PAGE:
New research has revealed that Australia’s frontline workers, including aged care workers, are being priced out of housing in their local communities as rising rent and cost of living pressures push them to the financial brink.
Launched in 2018 to address Australia’s housing crisis, Priced Out: An Index of Affordable Rentals for Australia’s Essential Workers looks at rental affordability for 15 essential worker groups across key industries such as aged care, teaching, construction and health care.
Unfortunately, the 2023 edition of Priced Out paints a dark picture revealing just how bad things are for frontline workers, especially aged care workers in metropolitan areas.
“These Australians are on the frontline of Australia’s housing crisis,” report author and Deputy Director of Anglicare Australia, Maiy Azize, explained.
“With soaring costs and vacancy rates at record lows, many have turned to desperate measures to keep up with rents. Others are forced to live for years and even decades in share homes, or find themselves couch-surfing with friends and family because they can’t find a home.
“Some employers have resorted to providing housing for their workers because there is no other way they could afford to live in their own communities.
“They have simply been priced out, leaving Australia with major workforce shortages in some of our most critical industries.”
According to industry experts, individuals or households that are putting more than 30% of their income into rent or mortgage repayments are likely experiencing some level of financial strain.
By those standards, it’s not good news for aged care workers as Priced Out revealed the average aged care worker spends 65% of their income on rent each week; that’s based on a weekly gross income of $861 and a weekly unit rent of $489 as per March 2023 averages.
For nurses, it’s slightly better as 60% of their income goes toward rent, while it’s 54% for an ambulance officer.
Neither of those figures are positive, however, highlighting the immense pressure placed on frontline workers just to make ends meet.
“These results show that rents are severely unaffordable for essential workers, with unit rents leaving every occupation we studied in deep rental stress,” Ms Azize said.
“The results are so critical that for several occupations, a person could be earning double the award wage and still be in rental stress.
“These results become even more grim when looking at the average across capital cities, where rents are higher and rental stress is even more severe.”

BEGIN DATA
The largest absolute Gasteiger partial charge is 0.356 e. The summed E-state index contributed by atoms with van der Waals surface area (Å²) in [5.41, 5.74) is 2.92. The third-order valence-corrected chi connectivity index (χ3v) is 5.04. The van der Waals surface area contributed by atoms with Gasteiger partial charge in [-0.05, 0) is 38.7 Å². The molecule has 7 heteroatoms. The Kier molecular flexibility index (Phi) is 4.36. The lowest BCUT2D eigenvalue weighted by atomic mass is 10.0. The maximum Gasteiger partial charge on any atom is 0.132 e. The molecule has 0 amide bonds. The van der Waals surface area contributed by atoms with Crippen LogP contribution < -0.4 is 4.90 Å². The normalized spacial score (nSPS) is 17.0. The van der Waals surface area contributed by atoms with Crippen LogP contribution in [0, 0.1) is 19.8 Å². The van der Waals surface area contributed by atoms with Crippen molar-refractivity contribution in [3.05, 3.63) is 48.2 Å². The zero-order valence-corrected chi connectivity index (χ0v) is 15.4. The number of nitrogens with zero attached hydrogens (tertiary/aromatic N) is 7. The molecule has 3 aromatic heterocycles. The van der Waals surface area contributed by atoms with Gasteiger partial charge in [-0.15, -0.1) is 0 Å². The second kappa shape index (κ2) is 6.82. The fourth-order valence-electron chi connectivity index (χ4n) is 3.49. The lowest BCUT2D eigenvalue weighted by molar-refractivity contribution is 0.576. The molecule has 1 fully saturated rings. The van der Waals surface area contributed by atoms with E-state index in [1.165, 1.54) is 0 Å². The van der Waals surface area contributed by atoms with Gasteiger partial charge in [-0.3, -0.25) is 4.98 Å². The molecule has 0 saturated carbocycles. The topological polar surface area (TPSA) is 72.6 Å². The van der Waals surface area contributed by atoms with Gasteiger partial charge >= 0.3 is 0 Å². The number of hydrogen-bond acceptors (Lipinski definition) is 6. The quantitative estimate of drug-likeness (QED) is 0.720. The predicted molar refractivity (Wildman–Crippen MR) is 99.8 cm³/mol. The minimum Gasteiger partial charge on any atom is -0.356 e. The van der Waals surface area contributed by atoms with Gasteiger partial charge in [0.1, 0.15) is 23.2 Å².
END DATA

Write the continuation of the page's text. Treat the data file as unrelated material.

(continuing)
In capital cities, the average weekly unit rent is $572, almost $100 higher than the national average. As a result, 77% of the average aged care worker’s income is dedicated to rent, 71% for a nurse and 63% for an ambulance officer.
Couples in dual-income households are likely to be better off than single households, however, the report stated that many key workers will still likely be left with between $20-$30 per day after rent – money needed to cover transport, groceries, utilities, etc.
St Vincent’s Care Services Chief Executive Officer (CEO), Lincoln Hopper, said his workforce is heavily impacted by housing affordability as there aren’t enough local staff to fill roles in areas such as the Sunshine Coast.
“We currently have to fill up to 242 shifts a fortnight with temporary and other staff – which equates to about 40 people – because of a lack of available locals to fill permanent roles and plug the gaps,” said Mr Hopper.
“Housing affordability is undoubtedly a major factor in our struggle to fill these positions. People can’t work in the region if they can’t afford a place to live.
“A lot of people don’t understand the multiplying effect the housing crisis has. This crisis not only hurts individuals – who can’t find a place to live – but it also hurts the people who need their support; it hurts the local towns and communities that miss out on their contribution.”
That increased cost of living has not helped, either, with the average weekly rent increasing by $117 since 2020.
For an aged care worker, that $117 equals six extra hours of work per week, or 39 extra days at work during the year. Nurses and ambulance officers would have needed five more hours per week to balance out the increase, the equivalent of 36 and 32 days per year, respectively.
Benetas CEO, Sandra Hills OAM, said they’ve resorted to providing independent living units for Bendigo staff so there is at least some form of temporary housing for employees that are struggling or have long commutes.
“Many of our carers want to work part-time due to other commitments such as caring for family members or raising children,” Ms Hills said.
“But with the challenges of rental affordability, particularly in regional areas, we are struggling to attract and keep really good carers in our aged care homes.
“In the meantime, we will be doing all we can – including re-purposing our independent living units – to make it possible for our incredible carers to do their job for the sake of our residents and their loved ones.”
Other providers such as the Raleigh-Urunga Masonic Village have also brought in tiny homes and converted shipping containers to give nurses local housing options.
The report has called for major changes to rental and housing affordability, claiming that employers should not be responsible for providing accommodation for their staff.
Instead, it called for the Government to step in and create more housing, including social housing, for people on a low income, while also reducing the capital gains tax discount to reduce the benefits for investors and multi-property owners.
“Tackling this crisis will take time, and a willingness to put the interests of Australians who need a home ahead of the interests of investors,” Ms Azize said.
“It will also require a concerted and enduring commitment from Government. This work must begin immediately.”